The Jewish cemetery is a cultural heritage site protected by the Lithuanian government, meaning that in order to build upon it they must first consider the implications.
April 23, 2020, marked the 300th anniversary of the birth of the Vilna Gaon.
Fleeing a Galilean plague, a handful of the Vilna Gaon’s students rewrote the holy city’s history
During the pandemic, the community also marked two important events: the 300th anniversary of the birth of the Vilna Gaon and the 75th anniversary since the end of the Second World War.
The synagogue originally had five floors, two of which were underground, and could host up to 5,000 worshipers.
According to the website of the Bank of Lithuania, the commemorative 10-Euro coin will be released in the second quarter of 2020.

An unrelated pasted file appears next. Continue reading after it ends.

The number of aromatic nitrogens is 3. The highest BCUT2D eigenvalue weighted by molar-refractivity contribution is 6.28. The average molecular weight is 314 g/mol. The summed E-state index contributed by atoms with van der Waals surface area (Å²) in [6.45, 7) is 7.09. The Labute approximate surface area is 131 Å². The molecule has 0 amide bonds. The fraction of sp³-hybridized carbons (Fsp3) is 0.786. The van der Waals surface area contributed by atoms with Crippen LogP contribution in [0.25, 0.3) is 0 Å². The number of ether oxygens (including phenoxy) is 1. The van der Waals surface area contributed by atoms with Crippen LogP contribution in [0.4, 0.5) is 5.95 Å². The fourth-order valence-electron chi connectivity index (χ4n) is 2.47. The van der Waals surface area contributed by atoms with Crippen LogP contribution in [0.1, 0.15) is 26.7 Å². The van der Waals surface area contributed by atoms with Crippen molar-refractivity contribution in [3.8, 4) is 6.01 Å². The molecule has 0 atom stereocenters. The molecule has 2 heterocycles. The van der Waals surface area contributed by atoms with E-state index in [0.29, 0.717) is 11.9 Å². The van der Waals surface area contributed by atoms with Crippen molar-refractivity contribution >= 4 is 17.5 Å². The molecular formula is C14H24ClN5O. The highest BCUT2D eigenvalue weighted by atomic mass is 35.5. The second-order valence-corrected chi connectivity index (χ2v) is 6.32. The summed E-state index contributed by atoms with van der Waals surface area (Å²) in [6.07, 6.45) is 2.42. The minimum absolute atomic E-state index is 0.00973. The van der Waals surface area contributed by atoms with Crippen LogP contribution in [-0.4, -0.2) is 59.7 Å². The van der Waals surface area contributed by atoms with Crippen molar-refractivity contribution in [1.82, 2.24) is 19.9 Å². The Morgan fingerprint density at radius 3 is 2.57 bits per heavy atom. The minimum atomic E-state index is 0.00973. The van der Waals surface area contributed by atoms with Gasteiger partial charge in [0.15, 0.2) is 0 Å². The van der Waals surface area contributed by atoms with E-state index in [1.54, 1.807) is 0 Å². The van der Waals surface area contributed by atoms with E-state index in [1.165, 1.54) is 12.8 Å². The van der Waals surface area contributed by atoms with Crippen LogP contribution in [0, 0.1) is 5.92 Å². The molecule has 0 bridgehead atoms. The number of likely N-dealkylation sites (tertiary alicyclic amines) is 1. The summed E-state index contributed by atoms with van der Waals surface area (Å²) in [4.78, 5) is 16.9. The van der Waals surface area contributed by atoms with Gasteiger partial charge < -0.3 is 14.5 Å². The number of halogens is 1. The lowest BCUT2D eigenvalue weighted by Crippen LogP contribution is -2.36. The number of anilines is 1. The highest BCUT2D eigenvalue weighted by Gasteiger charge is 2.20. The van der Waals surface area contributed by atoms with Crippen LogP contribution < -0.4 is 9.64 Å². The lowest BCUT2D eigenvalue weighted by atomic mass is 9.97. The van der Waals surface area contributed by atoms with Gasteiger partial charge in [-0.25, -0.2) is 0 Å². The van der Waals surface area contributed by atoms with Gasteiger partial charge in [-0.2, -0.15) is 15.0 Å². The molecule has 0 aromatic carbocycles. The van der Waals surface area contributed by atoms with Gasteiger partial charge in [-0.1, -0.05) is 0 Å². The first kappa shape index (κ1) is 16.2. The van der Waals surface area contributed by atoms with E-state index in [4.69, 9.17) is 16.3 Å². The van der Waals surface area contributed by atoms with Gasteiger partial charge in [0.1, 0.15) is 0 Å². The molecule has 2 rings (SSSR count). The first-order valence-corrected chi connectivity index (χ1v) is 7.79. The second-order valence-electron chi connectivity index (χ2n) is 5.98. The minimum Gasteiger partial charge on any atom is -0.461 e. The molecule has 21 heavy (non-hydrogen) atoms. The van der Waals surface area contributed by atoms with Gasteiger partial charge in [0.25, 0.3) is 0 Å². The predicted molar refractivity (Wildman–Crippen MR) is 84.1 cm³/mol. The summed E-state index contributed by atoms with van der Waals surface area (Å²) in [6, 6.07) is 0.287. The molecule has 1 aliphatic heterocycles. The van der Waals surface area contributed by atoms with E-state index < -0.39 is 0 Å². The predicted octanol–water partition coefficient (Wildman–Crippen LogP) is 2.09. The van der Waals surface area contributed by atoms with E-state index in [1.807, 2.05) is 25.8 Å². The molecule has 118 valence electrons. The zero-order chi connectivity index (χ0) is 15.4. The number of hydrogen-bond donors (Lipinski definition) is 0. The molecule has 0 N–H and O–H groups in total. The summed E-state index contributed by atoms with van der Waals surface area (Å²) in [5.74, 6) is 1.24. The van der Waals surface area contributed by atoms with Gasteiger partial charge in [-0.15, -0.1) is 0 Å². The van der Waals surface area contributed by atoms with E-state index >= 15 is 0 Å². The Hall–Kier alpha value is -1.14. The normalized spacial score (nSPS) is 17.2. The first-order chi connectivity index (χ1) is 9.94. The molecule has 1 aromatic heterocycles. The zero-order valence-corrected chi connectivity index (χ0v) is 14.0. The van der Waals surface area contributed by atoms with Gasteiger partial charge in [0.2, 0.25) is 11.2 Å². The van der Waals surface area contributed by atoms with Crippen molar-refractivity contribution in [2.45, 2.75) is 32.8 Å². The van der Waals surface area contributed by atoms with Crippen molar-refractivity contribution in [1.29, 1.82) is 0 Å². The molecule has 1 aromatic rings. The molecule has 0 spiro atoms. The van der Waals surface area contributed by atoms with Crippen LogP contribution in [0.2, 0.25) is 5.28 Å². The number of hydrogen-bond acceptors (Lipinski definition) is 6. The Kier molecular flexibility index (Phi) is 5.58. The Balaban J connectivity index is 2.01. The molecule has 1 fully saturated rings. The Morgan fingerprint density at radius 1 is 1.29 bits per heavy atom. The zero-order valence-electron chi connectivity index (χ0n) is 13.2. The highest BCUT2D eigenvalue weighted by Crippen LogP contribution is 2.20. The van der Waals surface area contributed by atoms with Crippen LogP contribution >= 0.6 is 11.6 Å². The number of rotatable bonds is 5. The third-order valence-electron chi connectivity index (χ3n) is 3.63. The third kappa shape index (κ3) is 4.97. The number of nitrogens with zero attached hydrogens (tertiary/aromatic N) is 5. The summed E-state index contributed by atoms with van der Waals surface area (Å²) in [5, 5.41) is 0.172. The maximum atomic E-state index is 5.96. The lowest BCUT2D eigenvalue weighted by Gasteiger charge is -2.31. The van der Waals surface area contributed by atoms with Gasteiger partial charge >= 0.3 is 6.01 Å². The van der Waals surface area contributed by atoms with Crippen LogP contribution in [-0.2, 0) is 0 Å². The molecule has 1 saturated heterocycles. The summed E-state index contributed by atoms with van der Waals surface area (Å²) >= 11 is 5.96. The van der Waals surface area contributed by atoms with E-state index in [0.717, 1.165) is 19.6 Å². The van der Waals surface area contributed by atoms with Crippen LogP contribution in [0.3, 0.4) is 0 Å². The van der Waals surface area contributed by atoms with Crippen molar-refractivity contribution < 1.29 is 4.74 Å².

In addition, during the excavation a prayer book survived the Holocaust, hundreds of coins from the 16th to 20th centuries and buttons of Napoleon's army, which passed through Vilna.
"The many thousands buried here have no descendants or relatives to stand up for the integrity and dignity of their graves precisely because of the Holocaust," says a Vilnius-based scholar.